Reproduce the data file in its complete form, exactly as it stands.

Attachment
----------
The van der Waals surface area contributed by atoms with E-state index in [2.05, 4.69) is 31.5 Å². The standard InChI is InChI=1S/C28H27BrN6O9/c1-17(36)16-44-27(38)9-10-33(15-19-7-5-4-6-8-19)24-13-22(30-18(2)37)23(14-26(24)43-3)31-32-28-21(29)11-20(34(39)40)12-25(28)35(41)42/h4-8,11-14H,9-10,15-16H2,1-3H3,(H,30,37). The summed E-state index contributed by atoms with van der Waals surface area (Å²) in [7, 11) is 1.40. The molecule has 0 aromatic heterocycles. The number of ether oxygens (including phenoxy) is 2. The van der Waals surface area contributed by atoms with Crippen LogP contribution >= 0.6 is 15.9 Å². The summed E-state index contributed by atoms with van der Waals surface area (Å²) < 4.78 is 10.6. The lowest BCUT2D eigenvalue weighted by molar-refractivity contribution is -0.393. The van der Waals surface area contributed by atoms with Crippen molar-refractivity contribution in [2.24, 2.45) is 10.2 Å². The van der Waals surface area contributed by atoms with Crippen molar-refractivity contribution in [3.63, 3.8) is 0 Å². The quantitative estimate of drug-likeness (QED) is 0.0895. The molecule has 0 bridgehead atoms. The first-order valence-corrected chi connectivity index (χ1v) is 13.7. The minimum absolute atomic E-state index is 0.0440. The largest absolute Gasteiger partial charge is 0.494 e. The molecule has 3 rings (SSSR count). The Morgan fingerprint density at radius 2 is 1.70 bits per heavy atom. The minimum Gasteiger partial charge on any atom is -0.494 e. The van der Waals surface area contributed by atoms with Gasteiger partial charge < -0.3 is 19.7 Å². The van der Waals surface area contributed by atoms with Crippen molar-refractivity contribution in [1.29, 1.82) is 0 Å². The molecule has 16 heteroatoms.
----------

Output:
The van der Waals surface area contributed by atoms with E-state index in [2.05, 4.69) is 31.5 Å². The standard InChI is InChI=1S/C28H27BrN6O9/c1-17(36)16-44-27(38)9-10-33(15-19-7-5-4-6-8-19)24-13-22(30-18(2)37)23(14-26(24)43-3)31-32-28-21(29)11-20(34(39)40)12-25(28)35(41)42/h4-8,11-14H,9-10,15-16H2,1-3H3,(H,30,37). The summed E-state index contributed by atoms with van der Waals surface area (Å²) in [7, 11) is 1.40. The molecule has 0 aromatic heterocycles. The number of ether oxygens (including phenoxy) is 2. The van der Waals surface area contributed by atoms with Crippen LogP contribution >= 0.6 is 15.9 Å². The summed E-state index contributed by atoms with van der Waals surface area (Å²) < 4.78 is 10.6. The lowest BCUT2D eigenvalue weighted by molar-refractivity contribution is -0.393. The van der Waals surface area contributed by atoms with Crippen molar-refractivity contribution in [2.24, 2.45) is 10.2 Å². The van der Waals surface area contributed by atoms with Crippen molar-refractivity contribution in [3.63, 3.8) is 0 Å². The quantitative estimate of drug-likeness (QED) is 0.0895. The molecule has 0 bridgehead atoms. The first-order valence-corrected chi connectivity index (χ1v) is 13.7. The minimum absolute atomic E-state index is 0.0440. The largest absolute Gasteiger partial charge is 0.494 e. The molecule has 3 rings (SSSR count). The Morgan fingerprint density at radius 2 is 1.70 bits per heavy atom. The minimum Gasteiger partial charge on any atom is -0.494 e. The van der Waals surface area contributed by atoms with Gasteiger partial charge < -0.3 is 19.7 Å². The van der Waals surface area contributed by atoms with Crippen molar-refractivity contribution in [1.29, 1.82) is 0 Å². The molecule has 16 heteroatoms.